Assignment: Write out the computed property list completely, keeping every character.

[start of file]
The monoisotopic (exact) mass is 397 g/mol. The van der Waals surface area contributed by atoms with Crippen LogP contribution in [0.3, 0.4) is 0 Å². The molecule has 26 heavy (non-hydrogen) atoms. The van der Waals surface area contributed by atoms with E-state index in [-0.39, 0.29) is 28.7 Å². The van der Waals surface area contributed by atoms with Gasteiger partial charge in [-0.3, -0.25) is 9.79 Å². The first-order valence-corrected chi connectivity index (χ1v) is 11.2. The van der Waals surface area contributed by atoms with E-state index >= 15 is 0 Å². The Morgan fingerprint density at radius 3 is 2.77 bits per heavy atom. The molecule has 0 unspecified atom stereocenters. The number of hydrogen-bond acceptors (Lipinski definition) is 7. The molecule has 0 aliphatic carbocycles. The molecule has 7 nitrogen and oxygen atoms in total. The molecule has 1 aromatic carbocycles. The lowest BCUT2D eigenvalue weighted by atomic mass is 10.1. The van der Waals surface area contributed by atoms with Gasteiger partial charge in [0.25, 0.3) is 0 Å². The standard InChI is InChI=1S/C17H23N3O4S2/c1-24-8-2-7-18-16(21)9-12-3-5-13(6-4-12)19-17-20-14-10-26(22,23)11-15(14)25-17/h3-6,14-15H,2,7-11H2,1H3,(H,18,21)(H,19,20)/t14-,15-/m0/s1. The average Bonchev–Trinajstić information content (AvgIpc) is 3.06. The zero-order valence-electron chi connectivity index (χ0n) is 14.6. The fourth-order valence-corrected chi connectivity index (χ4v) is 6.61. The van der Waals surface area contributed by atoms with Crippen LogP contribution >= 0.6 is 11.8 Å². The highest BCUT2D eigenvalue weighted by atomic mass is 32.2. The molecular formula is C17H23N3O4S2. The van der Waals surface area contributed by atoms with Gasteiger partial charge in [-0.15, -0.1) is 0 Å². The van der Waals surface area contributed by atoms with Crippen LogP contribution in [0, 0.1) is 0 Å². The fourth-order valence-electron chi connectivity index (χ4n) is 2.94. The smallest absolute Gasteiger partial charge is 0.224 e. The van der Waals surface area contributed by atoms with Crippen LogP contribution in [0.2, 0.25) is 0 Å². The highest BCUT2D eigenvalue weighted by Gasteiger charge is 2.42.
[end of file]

The monoisotopic (exact) mass is 397 g/mol. The van der Waals surface area contributed by atoms with Crippen LogP contribution in [0.3, 0.4) is 0 Å². The molecule has 26 heavy (non-hydrogen) atoms. The van der Waals surface area contributed by atoms with E-state index in [-0.39, 0.29) is 28.7 Å². The van der Waals surface area contributed by atoms with Gasteiger partial charge in [-0.3, -0.25) is 9.79 Å². The first-order valence-corrected chi connectivity index (χ1v) is 11.2. The van der Waals surface area contributed by atoms with E-state index >= 15 is 0 Å². The Morgan fingerprint density at radius 3 is 2.77 bits per heavy atom. The molecule has 0 unspecified atom stereocenters. The number of hydrogen-bond acceptors (Lipinski definition) is 7. The molecule has 0 aliphatic carbocycles. The molecule has 7 nitrogen and oxygen atoms in total. The molecule has 1 aromatic carbocycles. The lowest BCUT2D eigenvalue weighted by atomic mass is 10.1. The van der Waals surface area contributed by atoms with Gasteiger partial charge in [0.25, 0.3) is 0 Å². The standard InChI is InChI=1S/C17H23N3O4S2/c1-24-8-2-7-18-16(21)9-12-3-5-13(6-4-12)19-17-20-14-10-26(22,23)11-15(14)25-17/h3-6,14-15H,2,7-11H2,1H3,(H,18,21)(H,19,20)/t14-,15-/m0/s1. The average Bonchev–Trinajstić information content (AvgIpc) is 3.06. The zero-order valence-electron chi connectivity index (χ0n) is 14.6. The fourth-order valence-corrected chi connectivity index (χ4v) is 6.61. The van der Waals surface area contributed by atoms with Crippen LogP contribution >= 0.6 is 11.8 Å². The highest BCUT2D eigenvalue weighted by atomic mass is 32.2. The molecular formula is C17H23N3O4S2. The van der Waals surface area contributed by atoms with Gasteiger partial charge in [-0.15, -0.1) is 0 Å². The van der Waals surface area contributed by atoms with Crippen LogP contribution in [0, 0.1) is 0 Å². The fourth-order valence-electron chi connectivity index (χ4n) is 2.94. The smallest absolute Gasteiger partial charge is 0.224 e. The van der Waals surface area contributed by atoms with Crippen LogP contribution in [0.2, 0.25) is 0 Å². The highest BCUT2D eigenvalue weighted by Gasteiger charge is 2.42.